Trump’s tweets endanger Taiwan at home, abroad

Donald Trump’s phone call with Taiwanese President Tsai Ing-wen might have been fine, but his tweets were not.
Donald Trump’s phone call with Taiwanese President Tsai Ing-wen might have been fine, but his tweets were not. AP

Donald Trump’s bombastic tweeting after his phone call with Taiwanese President Tsai Ing-wen has dragged Taiwan into a potentially disastrous confrontation with Beijing – the opposite of what those who initiated the call intended.

This should be a warning to those who think they can use Trump to implement their policy preferences.

Taiwan matters. It matters to the U.S. because it is a longtime economic and security partner in East Asia, and because its peaceful transition from single-party authoritarianism to liberal democracy is an example to would-be democracies. More importantly, it matters to its 23 million residents whose security and freedom depend on wise, steady leadership in their capital, Taipei, and Washington.

Trump’s tweets cast doubts on the next U.S. administration’s ability to provide that wisdom and steadiness. That is especially unfortunate given how cautiously President Tsai has approached her job since becoming a candidate over a year ago. In less than 300 characters, Trump risks blowing up Tsai’s painstaking efforts to forge a stable relationship with Beijing.

Many experienced China hands defended the phone call between Trump and Tsai. Others disagree, but there is an argument to be made that the phone call was wise.

In the past, restrictions on US officials’ interactions with Taiwanese counterparts have led to miscommunication and misunderstanding. Before taking office, Tsai devoted years to cultivating trust with U.S. officials, so when she was elected, both sides could be confident there would be no bad surprises. Giving her a chance to speak with the president-elect during the transition was not a terrible idea.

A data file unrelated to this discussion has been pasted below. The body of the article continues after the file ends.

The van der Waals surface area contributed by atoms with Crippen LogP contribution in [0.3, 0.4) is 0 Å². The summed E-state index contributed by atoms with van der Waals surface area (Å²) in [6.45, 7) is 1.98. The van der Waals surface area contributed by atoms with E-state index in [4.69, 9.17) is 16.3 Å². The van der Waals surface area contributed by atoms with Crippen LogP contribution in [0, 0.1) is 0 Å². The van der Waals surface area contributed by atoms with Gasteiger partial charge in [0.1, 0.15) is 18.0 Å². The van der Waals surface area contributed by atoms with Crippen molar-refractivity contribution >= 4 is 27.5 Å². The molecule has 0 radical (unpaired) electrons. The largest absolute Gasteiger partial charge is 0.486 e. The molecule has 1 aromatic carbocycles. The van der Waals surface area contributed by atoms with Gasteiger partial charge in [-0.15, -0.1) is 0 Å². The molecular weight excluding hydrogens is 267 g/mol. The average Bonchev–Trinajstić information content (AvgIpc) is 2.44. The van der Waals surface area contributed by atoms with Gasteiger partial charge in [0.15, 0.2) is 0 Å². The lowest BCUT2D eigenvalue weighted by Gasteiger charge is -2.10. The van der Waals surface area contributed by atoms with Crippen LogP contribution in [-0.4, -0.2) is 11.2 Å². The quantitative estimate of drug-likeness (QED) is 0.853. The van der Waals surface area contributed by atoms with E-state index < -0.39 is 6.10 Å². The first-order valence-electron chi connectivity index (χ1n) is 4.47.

But Trump’s tweets about the call were terrible. His boast “the President of Taiwan CALLED ME” threw the initiative onto Tsai, giving Beijing the excuse it needed to blame her. He then tweeted that the US sells “billions of dollars of military equipment” to Taiwan, something U.S. offficials try not to highlight. Trump’s most recent tweets have dragged the call into even more hot-button issues in U.S.-China relations.

The Trump camp insists Trump has been fully briefed on the implications of a change in Taiwan policy, but his tweets suggest the only part of the briefing he really heard was, “The Chinese leaders don’t want you to talk to Tsai Ing-wen.”

Leaders in Beijing would prefer not to tank their relationship with the U.S. even before Trump takes office, so their first response was to minimize the incident and blame Tsai. That is a shame, since Tsai has worked for months to reassure Beijing she has no intention of upsetting the delicate balance in the Taiwan Strait through some kind of sneak attack.

Trump’s tweets also have complicated Tsai’s domestic situation. While most Taiwanese support Tsai’s policy of maintaining peaceful, cooperative relations with China while preserving the island’s political autonomy, some want her take a more assertive stance against the mainland. To that constituency, the Trump phone call raises the hope the U.S. might enable – or even compel – Tsai to move in that direction. Rumors are flying in Taiwan that Tsai will meet with Trump in person during a stop-over in New York next month.

Tsai’s administration has tried to quash those rumors, calling them “wild speculation.” A source close to Tsai said her team was surprised and unprepared when Trump tweeted about the call, which they had expected to remain quiet. Even if a private call with Trump was a good idea, the firestorm his swaggering public tweets have ignited may incinerate Tsai’s efforts to stabilize Taiwan’s relationship with the mainland and unite her own people.

It is clear Trump plans to change U.S.- China policy. The phone call with Tsai – and the press release announcing the call, which called her the “president of Taiwan,” a title so sensitive even she does not use it internationally – is just one signal of that change. Changing policy is every administration’s prerogative. But allowing a friendly country to become collateral damage to a president-elect’s Twitter account is a bad way to begin.

Shelley Rigger is the Brown Professor of East Asian Politics at Davidson College